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ORIGINAL ARTICLE
Year : 2021  |  Volume : 26  |  Issue : 4  |  Page : 169-175

Building point-of-care ultrasound capacity in rural emergency departments: An educational innovation


Division of Continuing Professional Development, Faculty of Medicine, University of British Columbia, Vancouver, Canada

Correspondence Address:
MD, CCFP-EM Tandi Wilkinson
Division of Continuing Professional Development, Faculty of Medicine, University of British Columbia, Vancouver
Canada
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Source of Support: None, Conflict of Interest: None


DOI: 10.4103/cjrm.cjrm_65_20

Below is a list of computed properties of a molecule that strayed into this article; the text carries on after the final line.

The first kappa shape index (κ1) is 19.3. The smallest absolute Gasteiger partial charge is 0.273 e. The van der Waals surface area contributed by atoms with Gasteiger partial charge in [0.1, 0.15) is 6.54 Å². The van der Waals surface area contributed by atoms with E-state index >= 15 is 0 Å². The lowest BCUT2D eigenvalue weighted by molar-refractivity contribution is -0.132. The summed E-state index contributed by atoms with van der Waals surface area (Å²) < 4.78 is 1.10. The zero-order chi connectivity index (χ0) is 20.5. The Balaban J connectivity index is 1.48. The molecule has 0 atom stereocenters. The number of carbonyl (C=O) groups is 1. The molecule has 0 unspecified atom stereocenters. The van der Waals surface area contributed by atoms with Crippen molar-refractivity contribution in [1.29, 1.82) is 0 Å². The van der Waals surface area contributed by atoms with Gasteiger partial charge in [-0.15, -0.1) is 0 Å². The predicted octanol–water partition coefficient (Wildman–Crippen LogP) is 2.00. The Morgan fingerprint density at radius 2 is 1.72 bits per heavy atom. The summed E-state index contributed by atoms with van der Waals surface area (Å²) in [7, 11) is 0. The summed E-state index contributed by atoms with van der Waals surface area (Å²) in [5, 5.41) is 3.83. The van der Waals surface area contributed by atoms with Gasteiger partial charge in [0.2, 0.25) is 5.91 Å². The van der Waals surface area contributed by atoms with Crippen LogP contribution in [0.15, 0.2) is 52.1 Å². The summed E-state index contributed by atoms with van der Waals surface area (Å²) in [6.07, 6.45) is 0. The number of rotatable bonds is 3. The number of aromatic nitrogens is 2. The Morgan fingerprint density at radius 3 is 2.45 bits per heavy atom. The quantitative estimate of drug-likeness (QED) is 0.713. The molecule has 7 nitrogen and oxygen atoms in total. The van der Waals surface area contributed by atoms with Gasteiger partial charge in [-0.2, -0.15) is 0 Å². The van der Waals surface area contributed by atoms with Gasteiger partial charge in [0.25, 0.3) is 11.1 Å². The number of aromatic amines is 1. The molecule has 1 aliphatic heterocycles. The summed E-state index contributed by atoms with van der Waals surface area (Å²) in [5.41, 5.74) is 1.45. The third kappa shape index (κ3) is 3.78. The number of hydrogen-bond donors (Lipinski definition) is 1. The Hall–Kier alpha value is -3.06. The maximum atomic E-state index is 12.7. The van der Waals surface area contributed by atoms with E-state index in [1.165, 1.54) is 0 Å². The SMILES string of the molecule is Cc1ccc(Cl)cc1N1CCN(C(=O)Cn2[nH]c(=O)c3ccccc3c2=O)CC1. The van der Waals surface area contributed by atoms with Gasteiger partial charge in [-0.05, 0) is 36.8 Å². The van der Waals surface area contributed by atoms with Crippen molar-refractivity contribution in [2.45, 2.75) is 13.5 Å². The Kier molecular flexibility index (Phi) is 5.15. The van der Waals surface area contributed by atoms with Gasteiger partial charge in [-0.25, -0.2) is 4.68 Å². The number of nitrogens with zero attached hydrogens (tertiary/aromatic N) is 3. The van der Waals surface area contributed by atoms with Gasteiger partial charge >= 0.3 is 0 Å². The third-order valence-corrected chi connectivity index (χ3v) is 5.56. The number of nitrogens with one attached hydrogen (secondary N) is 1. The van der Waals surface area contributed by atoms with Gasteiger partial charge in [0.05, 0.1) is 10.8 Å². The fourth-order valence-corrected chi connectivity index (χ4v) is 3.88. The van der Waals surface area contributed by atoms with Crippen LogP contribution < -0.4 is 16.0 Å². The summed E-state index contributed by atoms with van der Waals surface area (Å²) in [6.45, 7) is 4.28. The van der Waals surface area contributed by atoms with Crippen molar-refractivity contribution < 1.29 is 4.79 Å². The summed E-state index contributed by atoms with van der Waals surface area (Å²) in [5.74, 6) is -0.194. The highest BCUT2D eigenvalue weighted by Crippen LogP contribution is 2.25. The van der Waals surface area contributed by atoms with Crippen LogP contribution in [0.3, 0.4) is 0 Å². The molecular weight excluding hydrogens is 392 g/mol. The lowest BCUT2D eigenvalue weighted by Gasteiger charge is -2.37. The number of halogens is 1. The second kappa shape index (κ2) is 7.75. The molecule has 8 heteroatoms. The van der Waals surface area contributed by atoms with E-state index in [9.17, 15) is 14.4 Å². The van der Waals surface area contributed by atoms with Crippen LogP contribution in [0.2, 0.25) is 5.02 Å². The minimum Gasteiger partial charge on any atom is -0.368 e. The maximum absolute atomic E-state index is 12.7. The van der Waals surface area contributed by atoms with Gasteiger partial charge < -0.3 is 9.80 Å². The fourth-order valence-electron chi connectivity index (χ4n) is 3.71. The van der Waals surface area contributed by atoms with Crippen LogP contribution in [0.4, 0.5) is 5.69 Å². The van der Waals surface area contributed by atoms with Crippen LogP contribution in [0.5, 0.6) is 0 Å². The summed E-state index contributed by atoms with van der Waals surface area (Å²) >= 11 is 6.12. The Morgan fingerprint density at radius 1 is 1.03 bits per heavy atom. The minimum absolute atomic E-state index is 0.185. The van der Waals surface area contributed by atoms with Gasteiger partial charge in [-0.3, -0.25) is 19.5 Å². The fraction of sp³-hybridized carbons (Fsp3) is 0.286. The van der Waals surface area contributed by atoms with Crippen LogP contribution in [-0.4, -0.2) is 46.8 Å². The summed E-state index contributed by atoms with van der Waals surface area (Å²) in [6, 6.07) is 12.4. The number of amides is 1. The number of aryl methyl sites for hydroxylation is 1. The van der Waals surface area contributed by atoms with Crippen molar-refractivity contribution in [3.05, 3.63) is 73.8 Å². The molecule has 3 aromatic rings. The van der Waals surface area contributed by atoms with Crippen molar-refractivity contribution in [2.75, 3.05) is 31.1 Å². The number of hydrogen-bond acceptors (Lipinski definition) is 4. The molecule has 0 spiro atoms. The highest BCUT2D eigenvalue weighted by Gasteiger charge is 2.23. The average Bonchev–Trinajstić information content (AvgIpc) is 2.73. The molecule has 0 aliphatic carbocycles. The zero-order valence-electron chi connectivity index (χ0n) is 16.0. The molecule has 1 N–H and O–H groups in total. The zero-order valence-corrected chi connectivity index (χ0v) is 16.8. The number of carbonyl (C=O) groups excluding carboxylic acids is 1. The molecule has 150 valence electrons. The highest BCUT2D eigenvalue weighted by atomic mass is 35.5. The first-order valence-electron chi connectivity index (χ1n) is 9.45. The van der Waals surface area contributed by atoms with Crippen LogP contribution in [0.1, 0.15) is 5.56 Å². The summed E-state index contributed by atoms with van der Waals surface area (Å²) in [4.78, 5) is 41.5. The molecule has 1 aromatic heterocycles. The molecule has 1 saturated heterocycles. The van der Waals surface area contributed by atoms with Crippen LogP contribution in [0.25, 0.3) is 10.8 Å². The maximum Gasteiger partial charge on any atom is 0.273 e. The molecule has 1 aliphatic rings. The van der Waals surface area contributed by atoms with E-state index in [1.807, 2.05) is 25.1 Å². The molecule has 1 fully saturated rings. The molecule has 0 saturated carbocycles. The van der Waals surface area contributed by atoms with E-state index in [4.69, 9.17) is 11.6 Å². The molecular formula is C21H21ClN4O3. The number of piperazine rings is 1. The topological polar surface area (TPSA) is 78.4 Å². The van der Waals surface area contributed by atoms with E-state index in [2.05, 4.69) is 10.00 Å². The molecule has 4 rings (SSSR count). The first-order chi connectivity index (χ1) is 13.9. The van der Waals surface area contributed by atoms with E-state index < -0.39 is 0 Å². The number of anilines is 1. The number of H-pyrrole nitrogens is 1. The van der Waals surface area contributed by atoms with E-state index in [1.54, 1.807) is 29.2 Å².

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Introduction: Point-of-care ultrasound (POCUS) use is the standard of care in emergency medicine (EM), but rural physicians face barriers to obtaining and retaining this skill and cite low confidence in their use of POCUS. Without access to high-quality educational opportunities, this important clinical tool may not be used to its full potential in rural hospitals. The Hands-On Ultrasound Education (HOUSE) programme, launched in 2015 by the University of British Columbia's (BC) Division of Rural Continuing Professional Development, is a rurally focused POCUS training and education programme that travels to rural and remote communities and aims to build a rural POCUS community of practice within BC. In this study, we present and evaluate the HOUSE programme. Methods: The HOUSE programme is described. A comprehensive qualitative evaluation of semi-structured interviews pertaining to HOUSE was conducted in the 4th year of the programme to assess participant experience and programme outcomes. Results: Results from 52 semi-structured interviews indicate that there is a significant increase in self-reported confidence on specific POCUS applications and increased POCUS use after completion of the course, and we report positive experiences with the HOUSE programme. Conclusion: By providing a customizable, accessible, hands-on training opportunity, the HOUSE programme removes barriers to POCUS training and education for physicians in rural and remote BC. The rurally focused elements have contributed to education for rural participants that demonstrates increased confidence and the use of POCUS as a clinical tool.


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